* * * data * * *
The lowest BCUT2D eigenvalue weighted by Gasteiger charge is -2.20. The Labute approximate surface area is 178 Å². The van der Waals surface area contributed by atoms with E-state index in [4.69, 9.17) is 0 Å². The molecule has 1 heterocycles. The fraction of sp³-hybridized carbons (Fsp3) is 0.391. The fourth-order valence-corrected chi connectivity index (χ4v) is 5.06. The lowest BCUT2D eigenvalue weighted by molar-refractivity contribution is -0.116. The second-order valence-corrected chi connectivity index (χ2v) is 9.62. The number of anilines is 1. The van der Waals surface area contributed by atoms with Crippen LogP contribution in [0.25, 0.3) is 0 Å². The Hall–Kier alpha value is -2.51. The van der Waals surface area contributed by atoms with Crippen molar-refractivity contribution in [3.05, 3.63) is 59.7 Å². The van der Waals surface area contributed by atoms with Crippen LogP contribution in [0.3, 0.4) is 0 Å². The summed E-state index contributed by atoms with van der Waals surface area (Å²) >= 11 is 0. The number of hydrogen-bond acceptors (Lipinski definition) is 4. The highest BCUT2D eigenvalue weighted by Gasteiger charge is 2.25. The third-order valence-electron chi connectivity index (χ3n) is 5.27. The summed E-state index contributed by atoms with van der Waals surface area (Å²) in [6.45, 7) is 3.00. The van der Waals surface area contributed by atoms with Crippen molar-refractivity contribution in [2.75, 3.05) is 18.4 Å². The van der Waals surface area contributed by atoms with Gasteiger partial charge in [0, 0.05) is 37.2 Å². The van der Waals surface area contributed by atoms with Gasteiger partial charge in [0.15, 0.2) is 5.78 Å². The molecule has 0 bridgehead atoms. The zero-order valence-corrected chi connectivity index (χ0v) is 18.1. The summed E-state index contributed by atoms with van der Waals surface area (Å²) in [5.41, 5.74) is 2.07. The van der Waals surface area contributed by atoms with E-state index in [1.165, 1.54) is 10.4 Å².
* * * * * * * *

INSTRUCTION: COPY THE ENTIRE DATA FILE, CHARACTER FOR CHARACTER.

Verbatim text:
The lowest BCUT2D eigenvalue weighted by Gasteiger charge is -2.20. The Labute approximate surface area is 178 Å². The van der Waals surface area contributed by atoms with E-state index in [4.69, 9.17) is 0 Å². The molecule has 1 heterocycles. The fraction of sp³-hybridized carbons (Fsp3) is 0.391. The fourth-order valence-corrected chi connectivity index (χ4v) is 5.06. The lowest BCUT2D eigenvalue weighted by molar-refractivity contribution is -0.116. The second-order valence-corrected chi connectivity index (χ2v) is 9.62. The number of anilines is 1. The van der Waals surface area contributed by atoms with Crippen LogP contribution in [0.25, 0.3) is 0 Å². The Hall–Kier alpha value is -2.51. The van der Waals surface area contributed by atoms with Crippen molar-refractivity contribution in [3.05, 3.63) is 59.7 Å². The van der Waals surface area contributed by atoms with Crippen LogP contribution in [0.3, 0.4) is 0 Å². The summed E-state index contributed by atoms with van der Waals surface area (Å²) >= 11 is 0. The number of hydrogen-bond acceptors (Lipinski definition) is 4. The highest BCUT2D eigenvalue weighted by Gasteiger charge is 2.25. The third-order valence-electron chi connectivity index (χ3n) is 5.27. The summed E-state index contributed by atoms with van der Waals surface area (Å²) in [6.45, 7) is 3.00. The van der Waals surface area contributed by atoms with Crippen molar-refractivity contribution in [2.75, 3.05) is 18.4 Å². The van der Waals surface area contributed by atoms with Gasteiger partial charge in [0, 0.05) is 37.2 Å². The van der Waals surface area contributed by atoms with Gasteiger partial charge in [0.15, 0.2) is 5.78 Å². The molecule has 0 bridgehead atoms. The zero-order valence-corrected chi connectivity index (χ0v) is 18.1. The summed E-state index contributed by atoms with van der Waals surface area (Å²) in [5.41, 5.74) is 2.07. The van der Waals surface area contributed by atoms with E-state index in [1.165, 1.54) is 10.4 Å².